Despite the fact that their names are pretty self-explanatory, it can be tough to determine whether to use exact, phrase or broad match keywords in your Google AdWords ad campaigns. As their names suggest, exact and phrase match keywords target the exact terms people are searching for. These match types allow you to optimize your ads and landing pages to appeal to those very specific keywords.
Many of the new PPC clients that I work with have existing AdWords accounts that were either setup by themselves, a friend or even another Internet marketing company. Upon initial review of many of these accounts, a mistake that I always see is when a campaign consists of only exact and phrase match keywords. While there might be a place for this type of account setup in some instances, that typically is not the case. Broad match keywords are just as important as their more specific counterparts. What’s the point of PPC anyway? To bring quality, targeted traffic to your website. So don’t limit that traffic by leaving out crucial broad match keywords.
John Wiley, the lead designer for Google Search, said about 15% of Google’s search queries have never been searched before. That equates to about 60 million brand new, completely unique searches taking place each day. Simply put, your ads will not show up for these new searches if all of your campaign’s keywords are exact or phrase match.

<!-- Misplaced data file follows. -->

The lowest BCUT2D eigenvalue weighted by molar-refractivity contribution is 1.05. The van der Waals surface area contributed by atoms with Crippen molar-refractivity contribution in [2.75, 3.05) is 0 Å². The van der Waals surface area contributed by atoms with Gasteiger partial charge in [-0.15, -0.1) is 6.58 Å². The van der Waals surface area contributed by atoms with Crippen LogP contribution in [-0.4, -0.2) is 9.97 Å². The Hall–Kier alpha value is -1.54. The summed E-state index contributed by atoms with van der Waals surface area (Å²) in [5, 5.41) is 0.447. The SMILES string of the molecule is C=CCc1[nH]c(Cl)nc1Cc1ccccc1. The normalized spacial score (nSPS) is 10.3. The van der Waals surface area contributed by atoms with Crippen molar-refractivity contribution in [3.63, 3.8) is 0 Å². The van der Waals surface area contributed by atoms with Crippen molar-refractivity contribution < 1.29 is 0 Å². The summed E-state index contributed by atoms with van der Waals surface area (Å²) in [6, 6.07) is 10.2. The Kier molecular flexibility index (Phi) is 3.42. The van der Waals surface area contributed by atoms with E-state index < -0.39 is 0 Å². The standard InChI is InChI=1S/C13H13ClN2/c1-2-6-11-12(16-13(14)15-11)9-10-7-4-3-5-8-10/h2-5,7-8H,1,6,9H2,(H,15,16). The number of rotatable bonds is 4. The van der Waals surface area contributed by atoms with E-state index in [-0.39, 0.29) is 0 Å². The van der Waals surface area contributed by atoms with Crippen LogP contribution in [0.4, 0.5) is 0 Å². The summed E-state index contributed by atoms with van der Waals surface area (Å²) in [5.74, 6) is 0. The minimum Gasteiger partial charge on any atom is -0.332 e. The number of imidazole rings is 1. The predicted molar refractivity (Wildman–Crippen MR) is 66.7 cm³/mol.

Many advertisers are concerned that broad match keywords are just that, too broad or vague. No one wants to overspend on less-targeted traffic, or even worse, completely irrelevant traffic. A solid negative keyword list will balance the flexible reach of broad match keywords with the specificity that is associated with exact and phrase match keywords. Negative keywords go hand-in-hand with your broad match campaigns. Without broad match keywords, you are limiting your account’s ability to grow and you might miss out on a lot of high-quality traffic that wouldn’t land on your site otherwise.
Did you know that you can see the actual search terms that people used to find your ads? To do that, log in your AdWords account, select your campaign, go to the Keywords tab, click the Details button and under Search Terms click on “All.” This section of AdWords is one of the best kept secrets – even though it’s not really a secret. You can use this information to find new keywords that you aren’t already targeting as well as to add additional negative keywords that you don’t want your ads to show up for.
Gain more quality traffic. Combine the use of broad match keywords with a negative keyword list and watch it happen.
By Garrett Kite, Owner – Kite Media